Monsanto foresees strong benefits from a takeover of Syngenta, which makes heavy research and development (R&D) investments in crop technology to increase the average productivity of crops such as corn, soybeans, sugar cane and cereals.
Monsanto, meanwhile, is focused on conventional and biotech seeds and last year raised its R&D spending to $1.7 billion from $1.5 billion in 2013.
"There is a clear strategic logic to a deal," one of the industry sources said. "Syngenta is the only available target in crop protection. It's no wonder Monsanto continues to circle the company."
A deal would come as prospects for genetically modified (GM) crops are improving in the European Union after a change in its legislation unlocked a stalled approval process. Monsanto owns the only GM product approved for cultivation in the EU, a modified maize.
Despite the two companies' cultural affinity, a merger may be challenged by antitrust regulators, primarily in North America, where the two groups are already seen as market leaders in the seeds industry.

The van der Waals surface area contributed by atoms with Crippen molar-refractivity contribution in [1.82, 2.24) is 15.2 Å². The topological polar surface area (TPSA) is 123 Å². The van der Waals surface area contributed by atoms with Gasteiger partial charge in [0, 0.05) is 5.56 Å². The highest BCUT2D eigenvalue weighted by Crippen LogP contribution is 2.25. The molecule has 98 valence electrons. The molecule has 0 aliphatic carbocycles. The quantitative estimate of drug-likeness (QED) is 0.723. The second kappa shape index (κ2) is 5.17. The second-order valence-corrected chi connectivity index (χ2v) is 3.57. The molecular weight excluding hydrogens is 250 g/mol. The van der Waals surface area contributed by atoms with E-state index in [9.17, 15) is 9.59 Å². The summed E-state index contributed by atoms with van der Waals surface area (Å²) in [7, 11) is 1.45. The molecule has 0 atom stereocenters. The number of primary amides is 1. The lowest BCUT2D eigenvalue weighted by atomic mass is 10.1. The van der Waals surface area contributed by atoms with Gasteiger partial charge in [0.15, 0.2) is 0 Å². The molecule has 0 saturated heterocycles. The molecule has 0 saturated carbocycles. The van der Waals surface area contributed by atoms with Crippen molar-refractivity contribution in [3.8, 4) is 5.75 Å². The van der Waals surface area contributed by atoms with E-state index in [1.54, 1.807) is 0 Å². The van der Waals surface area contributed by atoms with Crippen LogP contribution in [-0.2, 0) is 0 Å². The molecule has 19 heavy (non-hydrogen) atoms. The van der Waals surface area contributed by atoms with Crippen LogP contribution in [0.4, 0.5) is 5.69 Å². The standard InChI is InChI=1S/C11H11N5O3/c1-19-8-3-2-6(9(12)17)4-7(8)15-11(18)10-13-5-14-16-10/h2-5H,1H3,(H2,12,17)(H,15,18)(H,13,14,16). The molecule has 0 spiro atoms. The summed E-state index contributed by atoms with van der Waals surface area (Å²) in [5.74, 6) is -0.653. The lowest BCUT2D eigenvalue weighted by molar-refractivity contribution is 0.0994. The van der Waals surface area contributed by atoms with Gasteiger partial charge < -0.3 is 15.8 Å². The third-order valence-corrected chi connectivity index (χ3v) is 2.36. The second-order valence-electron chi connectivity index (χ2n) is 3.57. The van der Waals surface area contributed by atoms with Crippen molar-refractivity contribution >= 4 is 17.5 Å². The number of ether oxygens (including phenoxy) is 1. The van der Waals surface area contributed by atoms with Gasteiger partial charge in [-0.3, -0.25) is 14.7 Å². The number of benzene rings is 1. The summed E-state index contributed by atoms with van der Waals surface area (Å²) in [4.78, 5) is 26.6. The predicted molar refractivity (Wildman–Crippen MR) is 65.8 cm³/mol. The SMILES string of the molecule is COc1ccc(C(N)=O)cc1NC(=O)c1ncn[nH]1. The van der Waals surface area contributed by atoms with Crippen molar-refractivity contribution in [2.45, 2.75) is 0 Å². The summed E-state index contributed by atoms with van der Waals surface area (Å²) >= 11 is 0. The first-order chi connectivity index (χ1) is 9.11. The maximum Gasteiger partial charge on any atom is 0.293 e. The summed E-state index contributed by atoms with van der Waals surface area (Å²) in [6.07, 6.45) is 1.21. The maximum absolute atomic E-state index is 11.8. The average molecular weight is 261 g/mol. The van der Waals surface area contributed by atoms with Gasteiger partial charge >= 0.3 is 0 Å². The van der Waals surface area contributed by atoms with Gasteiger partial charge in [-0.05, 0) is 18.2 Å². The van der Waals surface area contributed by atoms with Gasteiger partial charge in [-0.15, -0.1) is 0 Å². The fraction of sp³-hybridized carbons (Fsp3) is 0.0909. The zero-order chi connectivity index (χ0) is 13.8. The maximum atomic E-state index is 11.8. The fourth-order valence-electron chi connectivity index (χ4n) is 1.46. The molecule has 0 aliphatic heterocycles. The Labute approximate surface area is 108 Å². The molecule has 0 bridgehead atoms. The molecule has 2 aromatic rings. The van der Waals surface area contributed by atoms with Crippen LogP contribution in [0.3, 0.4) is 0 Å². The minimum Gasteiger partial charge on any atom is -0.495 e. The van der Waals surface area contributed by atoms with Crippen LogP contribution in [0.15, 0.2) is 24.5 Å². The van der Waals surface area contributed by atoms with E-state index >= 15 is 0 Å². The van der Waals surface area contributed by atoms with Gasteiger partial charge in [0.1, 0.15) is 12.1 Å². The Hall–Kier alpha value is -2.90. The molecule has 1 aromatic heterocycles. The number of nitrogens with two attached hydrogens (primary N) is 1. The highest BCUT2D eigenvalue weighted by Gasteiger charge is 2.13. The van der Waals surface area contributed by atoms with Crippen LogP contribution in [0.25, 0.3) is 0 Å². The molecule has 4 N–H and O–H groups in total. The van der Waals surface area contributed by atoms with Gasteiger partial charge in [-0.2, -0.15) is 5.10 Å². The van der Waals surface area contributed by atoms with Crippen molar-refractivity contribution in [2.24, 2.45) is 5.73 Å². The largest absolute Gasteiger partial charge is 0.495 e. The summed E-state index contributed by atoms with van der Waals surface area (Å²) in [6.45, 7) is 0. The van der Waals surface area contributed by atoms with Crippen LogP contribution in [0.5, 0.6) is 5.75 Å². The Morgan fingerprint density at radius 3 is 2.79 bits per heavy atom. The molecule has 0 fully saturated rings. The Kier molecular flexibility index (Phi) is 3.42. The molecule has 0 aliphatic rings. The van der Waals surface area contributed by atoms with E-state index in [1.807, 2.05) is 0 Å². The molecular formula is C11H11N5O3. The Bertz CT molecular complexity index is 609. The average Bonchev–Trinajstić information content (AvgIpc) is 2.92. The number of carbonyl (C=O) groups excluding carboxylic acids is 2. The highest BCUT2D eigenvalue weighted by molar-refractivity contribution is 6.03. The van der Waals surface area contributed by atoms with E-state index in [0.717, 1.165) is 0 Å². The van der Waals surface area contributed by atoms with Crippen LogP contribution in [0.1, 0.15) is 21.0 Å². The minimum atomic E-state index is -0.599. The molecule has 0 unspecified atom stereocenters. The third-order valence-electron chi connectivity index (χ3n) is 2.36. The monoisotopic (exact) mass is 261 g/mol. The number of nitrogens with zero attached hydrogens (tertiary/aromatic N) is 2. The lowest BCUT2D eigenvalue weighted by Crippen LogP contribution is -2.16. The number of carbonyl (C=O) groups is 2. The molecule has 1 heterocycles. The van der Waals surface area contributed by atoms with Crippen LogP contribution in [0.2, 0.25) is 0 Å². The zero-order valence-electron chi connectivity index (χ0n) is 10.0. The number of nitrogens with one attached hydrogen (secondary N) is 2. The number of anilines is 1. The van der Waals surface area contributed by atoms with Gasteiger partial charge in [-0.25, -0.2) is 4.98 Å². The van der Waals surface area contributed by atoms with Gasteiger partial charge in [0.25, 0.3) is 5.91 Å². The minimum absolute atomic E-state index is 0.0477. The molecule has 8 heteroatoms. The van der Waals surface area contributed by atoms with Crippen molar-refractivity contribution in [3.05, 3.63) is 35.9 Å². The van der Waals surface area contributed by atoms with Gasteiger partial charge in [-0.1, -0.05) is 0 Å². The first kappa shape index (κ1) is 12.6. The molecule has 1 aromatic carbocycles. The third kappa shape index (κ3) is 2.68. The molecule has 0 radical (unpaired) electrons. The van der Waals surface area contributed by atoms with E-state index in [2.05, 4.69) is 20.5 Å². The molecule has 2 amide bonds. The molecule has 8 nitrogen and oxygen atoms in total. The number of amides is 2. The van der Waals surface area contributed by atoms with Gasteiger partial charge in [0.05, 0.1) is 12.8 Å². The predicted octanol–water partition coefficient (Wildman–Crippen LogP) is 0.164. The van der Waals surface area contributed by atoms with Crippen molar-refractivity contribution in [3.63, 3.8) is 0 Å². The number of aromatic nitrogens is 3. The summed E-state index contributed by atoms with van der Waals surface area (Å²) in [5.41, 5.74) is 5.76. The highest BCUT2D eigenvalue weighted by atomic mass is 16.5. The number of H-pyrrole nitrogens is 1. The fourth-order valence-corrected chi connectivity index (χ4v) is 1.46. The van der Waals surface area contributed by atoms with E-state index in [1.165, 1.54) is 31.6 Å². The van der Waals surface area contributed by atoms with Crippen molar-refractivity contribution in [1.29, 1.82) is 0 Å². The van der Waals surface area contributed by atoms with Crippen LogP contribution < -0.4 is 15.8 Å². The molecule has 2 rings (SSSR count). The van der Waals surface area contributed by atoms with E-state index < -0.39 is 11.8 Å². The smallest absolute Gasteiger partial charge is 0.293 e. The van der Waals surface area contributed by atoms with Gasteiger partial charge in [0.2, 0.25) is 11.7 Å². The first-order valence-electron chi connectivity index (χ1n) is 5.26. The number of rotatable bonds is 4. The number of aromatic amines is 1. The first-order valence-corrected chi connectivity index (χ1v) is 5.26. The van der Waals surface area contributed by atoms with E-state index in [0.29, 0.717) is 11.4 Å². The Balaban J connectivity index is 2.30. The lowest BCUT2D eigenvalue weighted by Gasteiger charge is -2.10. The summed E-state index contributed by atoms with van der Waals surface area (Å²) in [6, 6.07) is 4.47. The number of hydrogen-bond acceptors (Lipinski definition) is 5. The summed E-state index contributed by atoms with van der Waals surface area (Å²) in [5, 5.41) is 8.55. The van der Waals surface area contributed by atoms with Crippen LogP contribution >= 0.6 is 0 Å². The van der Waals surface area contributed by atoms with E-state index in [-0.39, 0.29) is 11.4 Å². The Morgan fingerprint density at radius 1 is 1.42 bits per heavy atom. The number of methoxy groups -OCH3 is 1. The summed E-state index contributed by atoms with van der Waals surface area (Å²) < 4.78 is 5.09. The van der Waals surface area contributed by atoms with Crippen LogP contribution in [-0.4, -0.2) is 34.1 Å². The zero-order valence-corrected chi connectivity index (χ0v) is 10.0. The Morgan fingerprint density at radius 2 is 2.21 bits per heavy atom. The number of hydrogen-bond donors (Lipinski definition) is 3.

German chemicals company BASF and U.S. petrochemicals group Dow Chemical could be among possible bidders for all or parts of Syngenta, one of the sources said.
He mentioned Chinese state-owned firm, China National Chemical Corp (ChemChina), as another possible buyer with strong appetite to bulk up its European presence, though Syngenta may be reluctant to cede control to an Asian rival.
Spokesmen at BASF and Dow Chemical declined to comment, while representatives of ChemChina were not immediately available for comment.
Syngenta, which was formed in 2000 by the merger of Novartis Agribusiness and Zeneca Agrochemicals, also competes with Bayer CropScience and DuPont Pioneer.